Ho-hum. Another young male author who wrote about his college years and how he found humble employment as a professional bird watcher while he was waiting to find himself. Ho-hum.
Nathan Lochmueller is a birdwatcher; it is not every day you can build a career around doing something you love. Snapper charts the love affair that Nathan has with bird watching and the seamlessly unobtainable Lola. This is a coming of age, and quite possibly a semi-autobiographical, novel set in rural Indiana, ‘the bastard son of the Midwest’.

This is a bookclub book so it will be a little tricky reviewing this without some of the others’ insights being mixed in with mine. Normally I write a re
Jan 15, 2013 rated it liked it  ·  review of another edition
This started out with a lot of promise. Socially inept middle-aged ornithologist teams with with college student as they pursue birds for a state survey over the summer.

The narrative doesn't stay on that path however, and soon becomes less interesting. Written entirely in the first person, the book is a series of mostly random encounters with odd people. The writing is fine and there's levity thrown in, but the story reads like a bunch of diary entries. Compelling it isn't, and exactly what the
Feb 19, 2013 rated it it was amazing  ·  review of another edition
Shelves: favorites, americana
People say this is a book about bird watching but aside from some interesting bits about birds, it's mostly about a young man's experiences living amidst the odd combination of unsophisticated Hoosiers and college types that define his Evansville, Indiana, home. Early adventures in the woods cement his love of nature and lead to his job as ornithology research assistant, that has him sitting in blinds in trees for hours on end. But the book is hardly a document of arboreal daydreaming. Motley fr ...more
Jun 30, 2013 rated it it was ok  ·  review of another edition
Shelves: novels, audiobook
Big disappointment. I guess I was expecting something along the lines of the movie "The Big Year" - more about birding. The lead character is a bird researcher in Indiana for only the first part of the book, but it meanders aimlessly into disjointed incidents in his life and goes no where. He is also very insulting to Indiana, a state I am quite fond of. And what a strange ending - you think he is going to wrap things up with some feel-good nostalgia, but instead it just stops. Kimberling is not ...more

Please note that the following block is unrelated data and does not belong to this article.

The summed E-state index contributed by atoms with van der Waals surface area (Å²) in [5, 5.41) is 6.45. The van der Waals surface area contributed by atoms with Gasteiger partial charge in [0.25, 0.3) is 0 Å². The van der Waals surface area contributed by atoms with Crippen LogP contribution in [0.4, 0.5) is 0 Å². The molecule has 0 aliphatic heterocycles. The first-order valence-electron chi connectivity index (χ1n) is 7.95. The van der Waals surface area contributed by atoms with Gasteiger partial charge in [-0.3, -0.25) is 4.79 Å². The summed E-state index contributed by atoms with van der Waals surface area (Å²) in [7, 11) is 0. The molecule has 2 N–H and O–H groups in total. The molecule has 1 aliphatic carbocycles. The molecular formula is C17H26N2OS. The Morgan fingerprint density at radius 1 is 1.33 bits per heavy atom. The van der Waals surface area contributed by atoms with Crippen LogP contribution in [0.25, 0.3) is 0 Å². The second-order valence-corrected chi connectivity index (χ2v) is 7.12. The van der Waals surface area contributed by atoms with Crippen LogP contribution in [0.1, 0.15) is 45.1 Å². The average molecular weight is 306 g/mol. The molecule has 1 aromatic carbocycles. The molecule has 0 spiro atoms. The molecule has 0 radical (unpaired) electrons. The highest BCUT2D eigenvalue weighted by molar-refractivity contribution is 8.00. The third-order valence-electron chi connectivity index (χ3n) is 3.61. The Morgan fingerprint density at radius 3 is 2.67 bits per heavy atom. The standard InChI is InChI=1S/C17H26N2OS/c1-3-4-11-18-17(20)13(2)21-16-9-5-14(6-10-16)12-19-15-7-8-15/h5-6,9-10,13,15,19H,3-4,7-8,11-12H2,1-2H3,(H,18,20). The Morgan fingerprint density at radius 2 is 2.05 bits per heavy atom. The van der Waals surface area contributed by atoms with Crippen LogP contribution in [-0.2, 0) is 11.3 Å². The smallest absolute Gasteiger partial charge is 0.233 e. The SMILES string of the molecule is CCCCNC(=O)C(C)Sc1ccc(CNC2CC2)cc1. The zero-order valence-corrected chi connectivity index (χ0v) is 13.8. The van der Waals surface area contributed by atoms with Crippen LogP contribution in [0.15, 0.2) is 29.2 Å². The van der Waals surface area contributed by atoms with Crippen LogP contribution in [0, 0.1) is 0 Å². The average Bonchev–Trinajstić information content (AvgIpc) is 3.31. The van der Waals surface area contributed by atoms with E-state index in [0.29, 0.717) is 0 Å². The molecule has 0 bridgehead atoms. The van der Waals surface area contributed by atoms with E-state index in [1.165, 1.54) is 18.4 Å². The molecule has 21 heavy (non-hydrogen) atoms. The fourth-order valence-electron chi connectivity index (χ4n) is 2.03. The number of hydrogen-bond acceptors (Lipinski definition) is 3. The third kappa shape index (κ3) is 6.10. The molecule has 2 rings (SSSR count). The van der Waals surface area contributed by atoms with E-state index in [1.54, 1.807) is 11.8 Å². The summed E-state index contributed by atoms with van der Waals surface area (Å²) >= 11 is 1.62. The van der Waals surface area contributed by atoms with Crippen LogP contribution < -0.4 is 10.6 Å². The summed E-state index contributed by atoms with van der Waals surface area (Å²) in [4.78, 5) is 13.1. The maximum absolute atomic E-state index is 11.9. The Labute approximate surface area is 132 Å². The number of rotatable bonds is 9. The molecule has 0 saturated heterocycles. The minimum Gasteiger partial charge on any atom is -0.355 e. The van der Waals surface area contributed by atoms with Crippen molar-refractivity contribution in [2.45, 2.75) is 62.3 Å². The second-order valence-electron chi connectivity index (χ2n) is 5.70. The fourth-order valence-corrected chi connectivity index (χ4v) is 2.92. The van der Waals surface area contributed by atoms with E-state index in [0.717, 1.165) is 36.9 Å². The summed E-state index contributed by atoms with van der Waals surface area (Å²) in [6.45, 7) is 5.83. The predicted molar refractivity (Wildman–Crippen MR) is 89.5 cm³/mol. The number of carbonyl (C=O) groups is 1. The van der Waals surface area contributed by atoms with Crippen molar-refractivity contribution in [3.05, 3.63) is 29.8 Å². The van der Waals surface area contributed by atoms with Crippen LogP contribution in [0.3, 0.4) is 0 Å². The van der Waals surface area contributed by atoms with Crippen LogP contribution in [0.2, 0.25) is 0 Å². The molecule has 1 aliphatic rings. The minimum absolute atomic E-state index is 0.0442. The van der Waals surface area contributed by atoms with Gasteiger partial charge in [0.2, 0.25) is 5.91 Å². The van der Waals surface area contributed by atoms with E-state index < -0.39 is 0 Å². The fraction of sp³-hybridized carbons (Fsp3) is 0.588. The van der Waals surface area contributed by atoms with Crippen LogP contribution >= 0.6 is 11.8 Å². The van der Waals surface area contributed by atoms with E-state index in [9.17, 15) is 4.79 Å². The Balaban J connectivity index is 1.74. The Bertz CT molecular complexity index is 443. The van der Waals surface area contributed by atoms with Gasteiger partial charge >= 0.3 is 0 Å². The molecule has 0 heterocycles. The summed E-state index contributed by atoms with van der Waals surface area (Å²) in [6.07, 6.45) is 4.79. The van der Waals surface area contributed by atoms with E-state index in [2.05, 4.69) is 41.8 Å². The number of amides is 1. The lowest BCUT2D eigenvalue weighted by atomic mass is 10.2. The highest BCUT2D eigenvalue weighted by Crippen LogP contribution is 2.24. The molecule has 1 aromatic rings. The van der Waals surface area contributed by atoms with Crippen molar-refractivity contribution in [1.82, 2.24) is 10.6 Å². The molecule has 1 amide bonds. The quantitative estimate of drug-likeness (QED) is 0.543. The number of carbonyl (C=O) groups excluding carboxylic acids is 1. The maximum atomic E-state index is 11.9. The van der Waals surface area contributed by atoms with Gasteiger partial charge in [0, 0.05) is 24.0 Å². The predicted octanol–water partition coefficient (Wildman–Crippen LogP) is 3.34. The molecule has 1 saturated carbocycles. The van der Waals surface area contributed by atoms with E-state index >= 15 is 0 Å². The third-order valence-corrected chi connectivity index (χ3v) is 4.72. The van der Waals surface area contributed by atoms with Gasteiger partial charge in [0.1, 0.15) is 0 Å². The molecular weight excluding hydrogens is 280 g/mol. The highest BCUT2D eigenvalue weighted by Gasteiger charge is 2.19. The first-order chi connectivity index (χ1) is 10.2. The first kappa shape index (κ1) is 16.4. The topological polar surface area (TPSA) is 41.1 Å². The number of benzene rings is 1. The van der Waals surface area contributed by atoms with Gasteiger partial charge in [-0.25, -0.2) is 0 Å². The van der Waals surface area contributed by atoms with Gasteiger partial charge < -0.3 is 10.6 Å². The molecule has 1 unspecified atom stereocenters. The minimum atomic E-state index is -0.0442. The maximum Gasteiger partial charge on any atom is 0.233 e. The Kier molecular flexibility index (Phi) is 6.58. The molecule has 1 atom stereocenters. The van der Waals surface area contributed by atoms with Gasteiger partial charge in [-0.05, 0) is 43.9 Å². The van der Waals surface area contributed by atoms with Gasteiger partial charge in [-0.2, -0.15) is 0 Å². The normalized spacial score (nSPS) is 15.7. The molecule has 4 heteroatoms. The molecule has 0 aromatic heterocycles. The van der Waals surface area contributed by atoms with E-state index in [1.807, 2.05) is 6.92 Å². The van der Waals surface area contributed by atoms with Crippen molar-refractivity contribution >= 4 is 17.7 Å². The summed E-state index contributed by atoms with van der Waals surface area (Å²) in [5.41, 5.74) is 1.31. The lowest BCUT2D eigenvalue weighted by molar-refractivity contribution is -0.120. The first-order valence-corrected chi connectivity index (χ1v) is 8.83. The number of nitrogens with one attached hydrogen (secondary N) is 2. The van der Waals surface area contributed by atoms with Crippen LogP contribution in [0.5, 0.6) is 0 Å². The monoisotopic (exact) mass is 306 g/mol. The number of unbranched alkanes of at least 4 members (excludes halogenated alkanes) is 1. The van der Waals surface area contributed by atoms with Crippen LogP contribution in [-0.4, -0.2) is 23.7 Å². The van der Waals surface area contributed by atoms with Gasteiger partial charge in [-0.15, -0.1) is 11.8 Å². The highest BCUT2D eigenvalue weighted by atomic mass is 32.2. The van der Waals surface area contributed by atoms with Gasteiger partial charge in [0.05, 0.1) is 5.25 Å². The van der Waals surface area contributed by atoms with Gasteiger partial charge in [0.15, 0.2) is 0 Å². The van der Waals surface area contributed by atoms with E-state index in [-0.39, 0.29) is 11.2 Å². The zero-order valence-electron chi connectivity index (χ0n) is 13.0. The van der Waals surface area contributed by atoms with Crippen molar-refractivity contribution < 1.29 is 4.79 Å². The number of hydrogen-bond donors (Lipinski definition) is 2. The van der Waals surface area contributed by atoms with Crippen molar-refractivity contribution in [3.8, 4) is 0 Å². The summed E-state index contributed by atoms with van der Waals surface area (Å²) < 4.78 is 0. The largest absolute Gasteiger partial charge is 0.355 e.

Jun 24, 2013 rated it it was ok  ·  review of another edition
I expected more about bird watching than about frat boy-type experiences. The book was mildly entertaining, especially about poking fun at podunk Indiana (I'm a Hoosier), but it certainly did not live up to the hype. Nathan, the main character, was good at self-deprecation, but that only goes so far to keep a reader's attention. The book seemed to be more focused on his obsession with Lola, a more than free-spirited woman whose attention he couldn't seem to garner for more than a day here or the ...more
Feb 03, 2013 rated it really liked it  ·  review of another edition
Shelves: elle
[Placeholder till I get back from the spa.]

When I read the title and description, I thought to myself, "No way was this inspired by anything but Howard Norman's The Bird Artist." There are similarities -- the fixation on birds, the elusive redheaded love interest, the near-indifference to practical matters -- but also enough differences to make this book feel certainly inspired by, but never an imitation of Mr Norman's work. The greatest difference, obviously, is in the vast amount of love dealt
Jul 22, 2013 rated it liked it  ·  review of another edition
This is a debut novel from newcomer Brian Kimberling who was born and bred in rural Indiana. This book is about Nathan Lochmueller and revolves around his love/ hate relationship with his native state and his forlorn love for flibbertigibbet red head of his dreams - Lola. He spends a great time of the book detailing his feelings for her and how both the feelings and the people involved actually mature.

He is also a professional bird watcher for part of the novel until he becomes an operative at a
Enrique Ramirez
Sep 04, 2013 rated it it was amazing  ·  review of another edition